Political theorists sometimes speak of different generations of rights. One such generation, the rights of our time, of the last twenty years or so, are ‘solidarity’ rights, including most prominently group rights. A people, a nation, a race, an ethnic or cultural or linguistic or religious group are now often said to have rights. Group rights are supposed not to be reducible to the individual rights of their members. They are supposed to be rights that groups have as groups. The appearance of group rights is part of a widespread modern movement to make the discourse of rights do most of the important work in ethics, which it was neither designed to do nor should now be made to do. This chapter also discusses the concept of group goods, human rights, Joseph Raz's views on group rights, the case for group rights based on considerations of justice, and exclusion and reduction of group rights.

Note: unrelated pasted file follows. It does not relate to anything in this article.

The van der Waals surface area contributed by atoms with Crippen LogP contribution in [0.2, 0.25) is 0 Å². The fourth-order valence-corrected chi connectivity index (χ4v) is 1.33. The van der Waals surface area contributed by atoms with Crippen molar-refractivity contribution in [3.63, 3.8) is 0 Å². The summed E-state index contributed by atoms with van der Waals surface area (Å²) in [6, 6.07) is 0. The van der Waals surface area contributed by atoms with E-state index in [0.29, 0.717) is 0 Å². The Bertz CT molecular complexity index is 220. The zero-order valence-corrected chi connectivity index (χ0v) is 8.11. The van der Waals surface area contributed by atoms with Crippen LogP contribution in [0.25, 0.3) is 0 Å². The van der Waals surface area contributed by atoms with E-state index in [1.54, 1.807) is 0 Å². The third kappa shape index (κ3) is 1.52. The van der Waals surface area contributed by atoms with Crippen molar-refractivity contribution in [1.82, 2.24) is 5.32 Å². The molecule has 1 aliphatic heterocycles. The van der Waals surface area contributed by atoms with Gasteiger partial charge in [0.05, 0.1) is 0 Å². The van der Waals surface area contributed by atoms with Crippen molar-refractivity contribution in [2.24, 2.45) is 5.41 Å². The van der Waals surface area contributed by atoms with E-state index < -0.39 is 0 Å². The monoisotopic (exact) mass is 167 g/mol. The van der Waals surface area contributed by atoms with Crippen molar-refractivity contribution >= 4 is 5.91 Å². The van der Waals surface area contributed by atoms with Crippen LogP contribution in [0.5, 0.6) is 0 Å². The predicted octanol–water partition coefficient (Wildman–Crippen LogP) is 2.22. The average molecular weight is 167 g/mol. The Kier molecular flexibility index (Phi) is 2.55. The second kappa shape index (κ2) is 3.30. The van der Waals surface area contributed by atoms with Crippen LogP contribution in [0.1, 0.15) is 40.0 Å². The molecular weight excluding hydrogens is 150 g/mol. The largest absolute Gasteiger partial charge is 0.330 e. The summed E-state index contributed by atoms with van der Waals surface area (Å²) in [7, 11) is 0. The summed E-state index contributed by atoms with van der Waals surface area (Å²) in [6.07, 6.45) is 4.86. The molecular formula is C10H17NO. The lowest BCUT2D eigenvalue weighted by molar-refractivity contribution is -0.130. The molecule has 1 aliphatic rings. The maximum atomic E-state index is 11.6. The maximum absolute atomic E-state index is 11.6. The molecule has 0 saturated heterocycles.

Oxford Scholarship Online requires a subscription or purchase to access the full text of books within the service. Public users can however freely search the site and view the abstracts and keywords for each book and chapter.
If you think you should have access to this title, please contact your librarian.